There are a few pubmed articles that explain the mechanism of action for clonidine and analgesia. It can be used topically as well, although the effect is mild when used in topical creams.
I occasionally spray myself with lidocaine which helps. Like a sore leg from overuse, spray all of the part that hurts. Spray you down like sunscreen. Jk don’t go overboard.
The author should have been fact checked by their editor. All this article is doing is putting out false information. Therefore the entire article becomes suspect. Once I read the words ‘potent pain killer’ all creditably flew out the window and therefore the article means nothing. When I want to read about science and tech ESPECIALLY when it comes to our health, I WANT FACTS.
Not sure if you are talking about Clonidine, but it is a fact that numerous studies have demonstrated its use for pain management.
Very well said. The amount of misinformation being slung around, posing as facts, is a problem for every citizen. The definition of freedom of speech is being warped, and everyone is suffering as a result.
Opiates have a very good place in the world for pain control and chronic pain.
Wow, so many armchair Physicians, many medications are used off label, keep the misinformation to yourselves.
People, everyone’s system is different. Clonidine can help with some people’s certain types of pain. Put this in context, they are researching for adjunct medications to use with opioids, which does sound like it could reduce the actual amount of addictive and potentially deadly medications needed on a daily basis. However, I would point out, that clonidine is rarely abused. Also, many people develop tolerance to it rather quickly. Also, potent?!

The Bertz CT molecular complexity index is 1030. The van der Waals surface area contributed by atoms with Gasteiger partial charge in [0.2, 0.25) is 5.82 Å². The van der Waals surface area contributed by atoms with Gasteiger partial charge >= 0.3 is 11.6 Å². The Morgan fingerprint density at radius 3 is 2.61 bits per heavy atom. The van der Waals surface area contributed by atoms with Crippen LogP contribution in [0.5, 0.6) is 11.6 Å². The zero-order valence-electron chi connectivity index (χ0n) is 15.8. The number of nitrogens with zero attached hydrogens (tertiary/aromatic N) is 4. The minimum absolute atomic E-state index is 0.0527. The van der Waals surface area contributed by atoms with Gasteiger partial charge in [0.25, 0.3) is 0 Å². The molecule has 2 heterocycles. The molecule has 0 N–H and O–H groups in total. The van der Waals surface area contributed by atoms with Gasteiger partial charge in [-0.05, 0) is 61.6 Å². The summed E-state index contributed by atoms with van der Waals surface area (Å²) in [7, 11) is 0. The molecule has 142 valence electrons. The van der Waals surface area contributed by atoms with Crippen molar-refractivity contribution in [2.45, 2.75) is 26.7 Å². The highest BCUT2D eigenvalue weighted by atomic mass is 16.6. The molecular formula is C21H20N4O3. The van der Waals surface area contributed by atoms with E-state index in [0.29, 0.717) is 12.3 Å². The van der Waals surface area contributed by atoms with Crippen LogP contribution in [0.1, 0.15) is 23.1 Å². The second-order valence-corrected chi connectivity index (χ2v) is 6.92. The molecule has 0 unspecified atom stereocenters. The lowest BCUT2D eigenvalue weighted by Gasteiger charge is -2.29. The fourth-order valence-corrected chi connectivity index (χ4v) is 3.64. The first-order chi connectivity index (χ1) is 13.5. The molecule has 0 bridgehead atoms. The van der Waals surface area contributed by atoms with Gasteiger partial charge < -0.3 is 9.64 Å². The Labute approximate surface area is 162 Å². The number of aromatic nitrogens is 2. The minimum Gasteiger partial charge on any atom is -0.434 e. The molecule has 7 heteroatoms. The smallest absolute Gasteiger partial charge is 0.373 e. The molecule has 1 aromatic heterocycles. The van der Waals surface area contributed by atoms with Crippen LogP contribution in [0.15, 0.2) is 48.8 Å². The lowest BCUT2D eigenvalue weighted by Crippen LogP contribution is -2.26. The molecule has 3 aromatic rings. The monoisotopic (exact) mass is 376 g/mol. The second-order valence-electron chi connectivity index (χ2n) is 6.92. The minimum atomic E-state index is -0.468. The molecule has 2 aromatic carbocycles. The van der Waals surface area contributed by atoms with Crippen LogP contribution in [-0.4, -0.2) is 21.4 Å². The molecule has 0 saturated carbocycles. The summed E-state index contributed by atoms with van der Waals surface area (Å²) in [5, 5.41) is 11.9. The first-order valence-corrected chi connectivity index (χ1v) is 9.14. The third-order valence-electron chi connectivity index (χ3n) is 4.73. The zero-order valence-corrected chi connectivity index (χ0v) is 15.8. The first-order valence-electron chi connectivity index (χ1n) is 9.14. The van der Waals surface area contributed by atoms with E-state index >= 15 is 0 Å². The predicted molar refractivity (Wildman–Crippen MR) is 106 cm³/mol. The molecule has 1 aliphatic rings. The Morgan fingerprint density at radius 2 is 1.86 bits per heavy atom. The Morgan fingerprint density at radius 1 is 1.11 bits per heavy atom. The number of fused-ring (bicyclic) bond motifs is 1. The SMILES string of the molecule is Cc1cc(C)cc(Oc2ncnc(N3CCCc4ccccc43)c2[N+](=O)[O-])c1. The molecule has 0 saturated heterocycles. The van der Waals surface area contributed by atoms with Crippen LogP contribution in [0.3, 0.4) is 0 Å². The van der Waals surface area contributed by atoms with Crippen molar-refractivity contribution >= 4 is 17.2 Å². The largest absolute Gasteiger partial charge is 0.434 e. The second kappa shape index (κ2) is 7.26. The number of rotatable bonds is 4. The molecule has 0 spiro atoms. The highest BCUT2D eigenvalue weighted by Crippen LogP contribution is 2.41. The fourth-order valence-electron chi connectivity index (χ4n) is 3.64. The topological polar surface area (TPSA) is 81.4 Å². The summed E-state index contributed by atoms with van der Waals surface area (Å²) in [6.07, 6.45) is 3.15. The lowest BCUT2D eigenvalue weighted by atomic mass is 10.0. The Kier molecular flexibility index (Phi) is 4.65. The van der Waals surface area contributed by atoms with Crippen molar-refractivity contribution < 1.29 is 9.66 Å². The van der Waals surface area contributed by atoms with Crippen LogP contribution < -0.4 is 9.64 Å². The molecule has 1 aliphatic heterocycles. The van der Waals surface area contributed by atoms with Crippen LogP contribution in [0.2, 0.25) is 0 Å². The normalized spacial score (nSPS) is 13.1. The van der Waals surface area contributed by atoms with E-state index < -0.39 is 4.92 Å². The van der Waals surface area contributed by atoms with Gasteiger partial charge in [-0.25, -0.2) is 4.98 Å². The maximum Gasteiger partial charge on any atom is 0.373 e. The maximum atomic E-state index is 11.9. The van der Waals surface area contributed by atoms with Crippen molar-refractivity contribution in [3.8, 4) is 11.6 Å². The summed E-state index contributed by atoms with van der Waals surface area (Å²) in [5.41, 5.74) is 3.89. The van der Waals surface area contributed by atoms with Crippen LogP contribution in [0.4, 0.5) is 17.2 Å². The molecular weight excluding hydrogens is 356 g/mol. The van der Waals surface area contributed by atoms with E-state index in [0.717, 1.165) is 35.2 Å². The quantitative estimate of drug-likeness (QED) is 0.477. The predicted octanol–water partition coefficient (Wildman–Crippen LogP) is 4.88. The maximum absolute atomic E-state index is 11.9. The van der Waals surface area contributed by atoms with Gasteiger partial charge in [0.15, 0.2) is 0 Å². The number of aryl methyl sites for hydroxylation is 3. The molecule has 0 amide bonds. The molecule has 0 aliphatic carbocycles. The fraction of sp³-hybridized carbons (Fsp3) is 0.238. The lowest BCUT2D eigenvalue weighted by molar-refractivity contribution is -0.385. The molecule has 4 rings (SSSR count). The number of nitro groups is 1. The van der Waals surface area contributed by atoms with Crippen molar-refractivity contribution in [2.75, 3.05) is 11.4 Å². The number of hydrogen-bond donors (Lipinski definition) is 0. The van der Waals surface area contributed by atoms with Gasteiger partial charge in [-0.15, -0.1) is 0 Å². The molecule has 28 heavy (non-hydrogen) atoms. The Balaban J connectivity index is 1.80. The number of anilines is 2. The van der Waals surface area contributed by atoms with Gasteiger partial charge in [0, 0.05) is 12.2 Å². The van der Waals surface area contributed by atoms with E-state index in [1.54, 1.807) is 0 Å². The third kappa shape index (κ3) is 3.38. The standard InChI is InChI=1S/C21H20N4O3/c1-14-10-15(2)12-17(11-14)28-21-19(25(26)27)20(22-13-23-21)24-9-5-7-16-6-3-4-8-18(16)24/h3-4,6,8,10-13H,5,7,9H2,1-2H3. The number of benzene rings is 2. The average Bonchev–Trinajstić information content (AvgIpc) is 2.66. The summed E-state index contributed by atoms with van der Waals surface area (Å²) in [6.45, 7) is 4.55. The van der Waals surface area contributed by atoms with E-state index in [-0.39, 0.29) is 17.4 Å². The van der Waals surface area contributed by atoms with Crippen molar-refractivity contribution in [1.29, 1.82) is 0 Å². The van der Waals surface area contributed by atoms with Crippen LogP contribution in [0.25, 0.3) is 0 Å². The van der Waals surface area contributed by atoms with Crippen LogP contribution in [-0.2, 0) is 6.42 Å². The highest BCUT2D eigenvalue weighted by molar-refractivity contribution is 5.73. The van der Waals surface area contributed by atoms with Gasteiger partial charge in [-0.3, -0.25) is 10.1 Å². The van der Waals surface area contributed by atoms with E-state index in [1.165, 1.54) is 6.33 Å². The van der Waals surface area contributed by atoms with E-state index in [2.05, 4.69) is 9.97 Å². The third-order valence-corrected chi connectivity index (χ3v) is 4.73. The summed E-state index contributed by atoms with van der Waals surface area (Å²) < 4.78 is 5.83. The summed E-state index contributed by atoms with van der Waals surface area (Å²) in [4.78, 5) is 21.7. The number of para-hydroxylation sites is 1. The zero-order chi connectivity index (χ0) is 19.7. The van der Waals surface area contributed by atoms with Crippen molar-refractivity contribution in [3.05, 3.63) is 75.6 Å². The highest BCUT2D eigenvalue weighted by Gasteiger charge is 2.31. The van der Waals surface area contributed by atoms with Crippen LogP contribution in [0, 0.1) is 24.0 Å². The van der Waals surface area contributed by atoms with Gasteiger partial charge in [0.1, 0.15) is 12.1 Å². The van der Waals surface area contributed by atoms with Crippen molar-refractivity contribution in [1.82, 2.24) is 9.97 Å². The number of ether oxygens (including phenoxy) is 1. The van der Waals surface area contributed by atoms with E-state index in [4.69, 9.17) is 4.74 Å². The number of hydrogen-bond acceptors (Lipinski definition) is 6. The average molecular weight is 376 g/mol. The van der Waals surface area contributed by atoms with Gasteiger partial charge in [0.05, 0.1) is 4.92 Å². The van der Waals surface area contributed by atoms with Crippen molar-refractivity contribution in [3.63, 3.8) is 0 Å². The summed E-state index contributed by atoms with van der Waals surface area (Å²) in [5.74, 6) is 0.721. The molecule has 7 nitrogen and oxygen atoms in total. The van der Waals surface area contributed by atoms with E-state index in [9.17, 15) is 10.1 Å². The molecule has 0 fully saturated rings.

What a waste of time.Clonadine, really?
The history of pain medication is that all pain medications produce a high even ibuprofen and Tylenol when the potency of the pain relief exceeds what is needed to cover the pain. Thus all pain med will carry addictive potential it’s a byproduct of all pain relief.
Clonidine has very mild pain relief efficacy at best. Usually neuropathic pain can respond to it but as much as people would love to believe otherwise sometimes pain meds are addictive.